An American OAP goes missing. His son goes to Germany to find him. A German OAP tells him an incredible story ...
Back in the 1930s a meteorite hit a remote farm. The rock from space dissolves into the ground, mysterious, creepy and suspenseful descent into insanity and horror.
The film was shot in black and white, which works well since the story is set in the 1930s. Also, since the story is about an alien - imperceptible - colour, we cannot expect to actually see it.
The climax - the colour itself finally appears - involves great SPFX. But it is too in-your-face to fit in with the relatively low-key film. The script is good enough, though - the confusions are tied up in a nice little twist.
This is yet another Stephen King piece, ruined by dumbing-down for the mainstream audience.
This is a remake of the classic 1970s film by Brian DePalma . The new Director ( Kimberly Pierce ) is one of the few females to helm such a large-scale project. Although the story was written by a man ( Stephen King ), the main five roles are all female. The male roles (originally played by William Katt and John Travolta) are held by new faces.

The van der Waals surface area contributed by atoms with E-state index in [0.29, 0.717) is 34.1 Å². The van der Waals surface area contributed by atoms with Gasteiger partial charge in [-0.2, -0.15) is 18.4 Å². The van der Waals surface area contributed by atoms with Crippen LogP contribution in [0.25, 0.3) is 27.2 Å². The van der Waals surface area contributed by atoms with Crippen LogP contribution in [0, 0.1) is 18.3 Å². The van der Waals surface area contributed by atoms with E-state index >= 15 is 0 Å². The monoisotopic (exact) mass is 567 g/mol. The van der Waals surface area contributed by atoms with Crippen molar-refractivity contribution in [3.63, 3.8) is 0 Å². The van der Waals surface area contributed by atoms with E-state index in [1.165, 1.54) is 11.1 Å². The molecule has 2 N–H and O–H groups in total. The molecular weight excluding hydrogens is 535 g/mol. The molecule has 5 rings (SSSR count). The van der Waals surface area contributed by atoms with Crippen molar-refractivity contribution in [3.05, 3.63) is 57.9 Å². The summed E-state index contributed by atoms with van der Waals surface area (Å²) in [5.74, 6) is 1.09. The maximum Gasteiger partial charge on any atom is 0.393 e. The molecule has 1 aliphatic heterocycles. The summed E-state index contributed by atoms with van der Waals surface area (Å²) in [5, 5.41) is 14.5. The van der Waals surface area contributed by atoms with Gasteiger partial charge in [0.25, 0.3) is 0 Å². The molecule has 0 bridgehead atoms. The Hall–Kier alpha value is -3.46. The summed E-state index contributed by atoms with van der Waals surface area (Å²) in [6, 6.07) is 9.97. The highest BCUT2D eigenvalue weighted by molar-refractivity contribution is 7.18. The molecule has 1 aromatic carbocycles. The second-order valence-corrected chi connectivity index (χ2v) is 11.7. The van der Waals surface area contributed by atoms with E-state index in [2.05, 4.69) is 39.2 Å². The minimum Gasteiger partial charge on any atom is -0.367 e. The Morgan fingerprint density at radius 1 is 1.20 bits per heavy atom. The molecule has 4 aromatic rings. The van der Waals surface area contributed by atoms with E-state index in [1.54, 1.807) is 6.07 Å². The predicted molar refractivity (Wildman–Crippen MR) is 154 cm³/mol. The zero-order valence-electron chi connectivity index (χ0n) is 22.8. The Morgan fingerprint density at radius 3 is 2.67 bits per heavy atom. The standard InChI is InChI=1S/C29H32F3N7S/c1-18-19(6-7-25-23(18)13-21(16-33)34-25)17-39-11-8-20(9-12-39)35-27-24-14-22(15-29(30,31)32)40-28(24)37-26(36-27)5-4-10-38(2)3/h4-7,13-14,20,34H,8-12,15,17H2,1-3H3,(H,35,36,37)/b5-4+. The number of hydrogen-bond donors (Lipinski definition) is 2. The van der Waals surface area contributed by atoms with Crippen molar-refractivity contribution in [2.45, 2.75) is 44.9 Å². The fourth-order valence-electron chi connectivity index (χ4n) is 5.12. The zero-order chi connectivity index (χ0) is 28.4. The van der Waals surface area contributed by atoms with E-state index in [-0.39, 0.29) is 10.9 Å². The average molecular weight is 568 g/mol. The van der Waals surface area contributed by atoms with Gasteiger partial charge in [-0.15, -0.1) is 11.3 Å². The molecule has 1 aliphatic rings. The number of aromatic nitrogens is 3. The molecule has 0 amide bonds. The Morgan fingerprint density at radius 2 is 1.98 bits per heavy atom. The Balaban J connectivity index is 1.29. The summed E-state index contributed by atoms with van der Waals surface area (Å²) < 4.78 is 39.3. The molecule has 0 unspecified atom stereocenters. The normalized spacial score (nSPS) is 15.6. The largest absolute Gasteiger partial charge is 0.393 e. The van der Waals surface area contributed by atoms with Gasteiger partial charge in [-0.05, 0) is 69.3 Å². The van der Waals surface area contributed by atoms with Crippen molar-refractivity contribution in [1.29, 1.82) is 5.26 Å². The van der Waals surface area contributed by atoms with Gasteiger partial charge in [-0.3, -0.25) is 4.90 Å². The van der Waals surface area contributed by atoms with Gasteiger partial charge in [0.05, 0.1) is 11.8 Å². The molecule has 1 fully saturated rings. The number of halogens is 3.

Moretz has to carry the film, and delivers a great performance as always. But she already covered this ground in Kick-Ass 2 , where she played a High School outsider persecuted by Mean Girls who delivers a violent reprisal.
A Graphic Novelist (John Cusack - Hot Tub Time Machine ) is at Boston Airport when it is site of an apparent terrorist attack. Someone sends a pulse through the cell-phone network that fries the brains of everyone who listens on their mobile phone. The main advantage is that anyone who tries to phone for help will automatically become infected too. The infected people become Fast Zombies, and attack the un-infected.
Cusack flees to the subway, where he teams up with Tom the train driver (Samuel L Jackson - Deep Blue Sea ). Together with a third survivor, a neighbour of Cusack's named Alice ( ), they try to walk across the post-Apocalyptic landscape in search of safety.
The trio meet up with a school headmaster (Stacey Keach - Weather Wars ), who provides some exposition. In exchange, he wants their help in exterminating a football field worth of the infected.
As the survivors continue on their quest, they discover a few things. The entity in charge, a man in a red hoodie, telepathically inserts himself in their dreams. He is called the President of the Internet, and he is waiting for Cusack's character to confront him. Most puzzling of all, Cusack dreamed about him before the apocalypse and used him as the template for a villain in his graphic novel.